The slash is often used, perhaps incorrectly, to separate the letters in a two-letter initialism such as R/C (short for radio control) or w/o (without). Purists strongly discourage this newer use of the symbol. However, since other uses of the slash with individual characters are highly context-specific, confusion is not likely to arise. Other examples include b/w (between or, sometimes, black and white), w/e (whatever, also weekend or week ending), and r/w (read-write).

Never include spaces on either side of a slash.
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DVD Profiler Desktop and Mobile RegistrantRon
DVD Obermotz
Registered: March 13, 2007
Germany Posts: 168
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Since it is two titles, I say use the spaces.
And, IMO it looks better.
Premium member since 29 August 2002 ----  

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DVD Profiler Unlimited RegistrantStar ContributorBehemot
Registered: Aug. 23, 2004
Registered: March 14, 2007
Norway Posts: 555
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Quoting 8ballMax:
Quote:
From WikipediA

English language
The most common use is to replace the hyphen to make clear a strong joint between words or phrases, such as "the Ernest Hemingway/William Faulkner generation". Yet very often it is used to represent the concept or, especially in instruction books.

The symbol also appears in the phrase and/or, a prose representation of the logical concept of disjunction.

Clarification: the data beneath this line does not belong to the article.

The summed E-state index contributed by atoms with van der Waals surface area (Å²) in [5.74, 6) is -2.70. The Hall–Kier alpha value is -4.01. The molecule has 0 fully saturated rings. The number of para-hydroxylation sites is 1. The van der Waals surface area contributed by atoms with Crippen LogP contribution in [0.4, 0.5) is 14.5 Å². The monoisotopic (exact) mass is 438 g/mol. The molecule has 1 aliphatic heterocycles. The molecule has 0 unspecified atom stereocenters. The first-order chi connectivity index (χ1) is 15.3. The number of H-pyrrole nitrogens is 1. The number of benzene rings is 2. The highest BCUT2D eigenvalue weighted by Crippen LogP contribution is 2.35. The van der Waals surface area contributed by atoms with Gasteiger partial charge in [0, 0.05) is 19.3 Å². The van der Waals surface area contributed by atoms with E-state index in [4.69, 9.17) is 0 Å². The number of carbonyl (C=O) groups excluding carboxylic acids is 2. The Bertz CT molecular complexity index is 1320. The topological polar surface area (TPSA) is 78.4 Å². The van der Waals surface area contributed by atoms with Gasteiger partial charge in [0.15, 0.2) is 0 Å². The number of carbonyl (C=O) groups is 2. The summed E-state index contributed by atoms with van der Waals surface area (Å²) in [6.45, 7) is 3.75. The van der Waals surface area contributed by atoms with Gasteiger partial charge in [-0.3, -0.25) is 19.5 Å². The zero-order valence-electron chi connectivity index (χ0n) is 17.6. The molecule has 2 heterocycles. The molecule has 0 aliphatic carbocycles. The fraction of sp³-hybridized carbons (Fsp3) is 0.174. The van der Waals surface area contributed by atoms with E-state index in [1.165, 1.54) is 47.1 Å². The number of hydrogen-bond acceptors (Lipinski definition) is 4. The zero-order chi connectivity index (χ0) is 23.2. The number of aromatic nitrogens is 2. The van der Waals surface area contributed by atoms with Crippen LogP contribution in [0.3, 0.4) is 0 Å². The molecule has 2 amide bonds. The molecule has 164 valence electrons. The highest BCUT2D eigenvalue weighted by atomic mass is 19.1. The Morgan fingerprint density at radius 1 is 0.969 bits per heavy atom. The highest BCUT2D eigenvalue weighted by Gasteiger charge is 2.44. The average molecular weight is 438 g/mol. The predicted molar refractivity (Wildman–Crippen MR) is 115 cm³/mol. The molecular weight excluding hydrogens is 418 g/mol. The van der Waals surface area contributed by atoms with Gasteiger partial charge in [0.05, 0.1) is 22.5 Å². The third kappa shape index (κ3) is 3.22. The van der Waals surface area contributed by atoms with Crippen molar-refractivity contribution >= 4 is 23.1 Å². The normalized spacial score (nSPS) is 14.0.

The virgule is also used to indicate a line break when quoting multiple lines from a poem, play, or headline. In this case (and only in this case), a space is placed before and after the virgule. For example: "Love alters not with his brief hours and weeks, / But bears it out even to the edge of doom".

British English particularly makes use of this alternation with a hyphen in forming abbreviations. Many examples are found in writings during the Second World War. For example, 'S/E' means 'single-engined', as a quick way of writing a type of aircraft. And in the US, "O/O" is used by trucking firms or taxicabs to mean "owner-operator" (or "owned and operated by"). Notice that the phrase has a hyphen, whereas the abbreviation uses the slash.

The slash is often used, perhaps incorrectly, to separate the letters in a two-letter initialism such as R/C (short for radio control) or w/o (without). Purists strongly discourage this newer use of the symbol. However, since other uses of the slash with individual characters are highly context-specific, confusion is not likely to arise. Other examples include b/w (between or, sometimes, black and white), w/e (whatever, also weekend or week ending), and r/w (read-write).

Never include spaces on either side of a slash.



I agree!
DVD Profiler Unlimited Registrantminister_x
DVDCompare.net Admin
Registered: March 19, 2007
Posts: 14
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Personally I think the no spaces is best, or at a compromise I would often use:

"First Name/ Second Name" (with a space after the slash, but not before)

This may be majorly correct English but I think the spacing either side is wrong (and it seems Wikipedia would agree with me) but I also think it is too bunched up with no spaces, and in shorter spaces it links "Name/Second" as one word, whereas "Name/ Second" would usually create a carriage return:


ie.
"First Name/ Second Name/ Third Name"
becomes:

"First Name/
Second Name/
Third Name"
DVD Profiler Desktop and Mobile Registrantjohnd
Evening, poetry lovers.
Registered: March 13, 2007
Australia Posts: 298
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Quoting Behemot:
Quote: